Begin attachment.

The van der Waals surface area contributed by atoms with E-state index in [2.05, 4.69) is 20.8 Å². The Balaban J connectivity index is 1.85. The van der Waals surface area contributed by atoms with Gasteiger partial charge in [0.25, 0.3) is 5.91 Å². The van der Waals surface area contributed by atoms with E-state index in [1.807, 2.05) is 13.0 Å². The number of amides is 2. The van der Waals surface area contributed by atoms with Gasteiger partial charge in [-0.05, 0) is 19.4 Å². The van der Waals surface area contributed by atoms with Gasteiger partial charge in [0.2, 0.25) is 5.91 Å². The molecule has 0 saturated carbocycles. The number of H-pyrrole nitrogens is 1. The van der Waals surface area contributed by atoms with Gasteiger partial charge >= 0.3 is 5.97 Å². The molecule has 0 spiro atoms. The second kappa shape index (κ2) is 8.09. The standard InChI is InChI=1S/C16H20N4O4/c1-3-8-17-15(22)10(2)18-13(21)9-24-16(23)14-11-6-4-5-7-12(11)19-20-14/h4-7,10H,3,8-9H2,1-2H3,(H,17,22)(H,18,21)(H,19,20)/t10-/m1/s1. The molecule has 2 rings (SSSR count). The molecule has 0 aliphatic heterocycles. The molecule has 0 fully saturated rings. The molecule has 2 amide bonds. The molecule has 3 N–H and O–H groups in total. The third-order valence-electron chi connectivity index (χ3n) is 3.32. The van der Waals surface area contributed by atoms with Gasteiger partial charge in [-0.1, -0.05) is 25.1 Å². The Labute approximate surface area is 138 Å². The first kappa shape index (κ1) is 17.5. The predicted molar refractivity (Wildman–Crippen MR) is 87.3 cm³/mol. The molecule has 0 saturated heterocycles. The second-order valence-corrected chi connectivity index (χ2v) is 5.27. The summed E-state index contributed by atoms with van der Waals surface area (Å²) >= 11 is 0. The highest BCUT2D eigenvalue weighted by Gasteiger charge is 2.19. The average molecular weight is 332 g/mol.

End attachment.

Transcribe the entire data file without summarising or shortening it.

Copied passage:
The van der Waals surface area contributed by atoms with E-state index in [2.05, 4.69) is 20.8 Å². The Balaban J connectivity index is 1.85. The van der Waals surface area contributed by atoms with Gasteiger partial charge in [0.25, 0.3) is 5.91 Å². The van der Waals surface area contributed by atoms with E-state index in [1.807, 2.05) is 13.0 Å². The number of amides is 2. The van der Waals surface area contributed by atoms with Gasteiger partial charge in [-0.05, 0) is 19.4 Å². The van der Waals surface area contributed by atoms with Gasteiger partial charge in [0.2, 0.25) is 5.91 Å². The molecule has 0 saturated carbocycles. The number of H-pyrrole nitrogens is 1. The van der Waals surface area contributed by atoms with Gasteiger partial charge >= 0.3 is 5.97 Å². The molecule has 0 spiro atoms. The second kappa shape index (κ2) is 8.09. The standard InChI is InChI=1S/C16H20N4O4/c1-3-8-17-15(22)10(2)18-13(21)9-24-16(23)14-11-6-4-5-7-12(11)19-20-14/h4-7,10H,3,8-9H2,1-2H3,(H,17,22)(H,18,21)(H,19,20)/t10-/m1/s1. The molecule has 2 rings (SSSR count). The molecule has 0 aliphatic heterocycles. The molecule has 0 fully saturated rings. The molecule has 2 amide bonds. The molecule has 3 N–H and O–H groups in total. The third-order valence-electron chi connectivity index (χ3n) is 3.32. The van der Waals surface area contributed by atoms with Gasteiger partial charge in [-0.1, -0.05) is 25.1 Å². The Labute approximate surface area is 138 Å². The first kappa shape index (κ1) is 17.5. The predicted molar refractivity (Wildman–Crippen MR) is 87.3 cm³/mol. The molecule has 0 saturated heterocycles. The second-order valence-corrected chi connectivity index (χ2v) is 5.27. The summed E-state index contributed by atoms with van der Waals surface area (Å²) >= 11 is 0. The highest BCUT2D eigenvalue weighted by Gasteiger charge is 2.19. The average molecular weight is 332 g/mol.